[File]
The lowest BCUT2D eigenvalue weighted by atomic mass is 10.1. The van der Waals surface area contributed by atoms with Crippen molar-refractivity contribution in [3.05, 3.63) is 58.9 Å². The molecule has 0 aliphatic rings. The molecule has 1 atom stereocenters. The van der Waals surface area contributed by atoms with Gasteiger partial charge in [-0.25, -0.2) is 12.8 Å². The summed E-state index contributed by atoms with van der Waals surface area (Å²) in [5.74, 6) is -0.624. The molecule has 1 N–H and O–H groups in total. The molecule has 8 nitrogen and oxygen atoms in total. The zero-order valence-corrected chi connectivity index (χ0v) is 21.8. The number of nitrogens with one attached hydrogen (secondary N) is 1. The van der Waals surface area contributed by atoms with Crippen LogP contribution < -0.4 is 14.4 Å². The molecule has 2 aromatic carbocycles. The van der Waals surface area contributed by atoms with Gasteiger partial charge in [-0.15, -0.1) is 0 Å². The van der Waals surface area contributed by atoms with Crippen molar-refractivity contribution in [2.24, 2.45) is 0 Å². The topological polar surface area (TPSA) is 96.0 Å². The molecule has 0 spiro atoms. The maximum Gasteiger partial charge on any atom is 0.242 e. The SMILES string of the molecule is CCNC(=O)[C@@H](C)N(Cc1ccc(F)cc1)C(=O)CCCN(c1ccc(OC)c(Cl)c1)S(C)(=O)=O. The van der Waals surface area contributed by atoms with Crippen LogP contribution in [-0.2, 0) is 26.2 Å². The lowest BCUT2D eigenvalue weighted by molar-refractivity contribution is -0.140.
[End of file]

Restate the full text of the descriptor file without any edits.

The lowest BCUT2D eigenvalue weighted by atomic mass is 10.1. The van der Waals surface area contributed by atoms with Crippen molar-refractivity contribution in [3.05, 3.63) is 58.9 Å². The molecule has 0 aliphatic rings. The molecule has 1 atom stereocenters. The van der Waals surface area contributed by atoms with Gasteiger partial charge in [-0.25, -0.2) is 12.8 Å². The summed E-state index contributed by atoms with van der Waals surface area (Å²) in [5.74, 6) is -0.624. The molecule has 1 N–H and O–H groups in total. The molecule has 8 nitrogen and oxygen atoms in total. The zero-order valence-corrected chi connectivity index (χ0v) is 21.8. The number of nitrogens with one attached hydrogen (secondary N) is 1. The van der Waals surface area contributed by atoms with Crippen LogP contribution < -0.4 is 14.4 Å². The molecule has 2 aromatic carbocycles. The van der Waals surface area contributed by atoms with Gasteiger partial charge in [-0.15, -0.1) is 0 Å². The van der Waals surface area contributed by atoms with Crippen molar-refractivity contribution in [2.24, 2.45) is 0 Å². The topological polar surface area (TPSA) is 96.0 Å². The molecule has 0 spiro atoms. The maximum Gasteiger partial charge on any atom is 0.242 e. The SMILES string of the molecule is CCNC(=O)[C@@H](C)N(Cc1ccc(F)cc1)C(=O)CCCN(c1ccc(OC)c(Cl)c1)S(C)(=O)=O. The van der Waals surface area contributed by atoms with Crippen LogP contribution in [-0.2, 0) is 26.2 Å². The lowest BCUT2D eigenvalue weighted by molar-refractivity contribution is -0.140.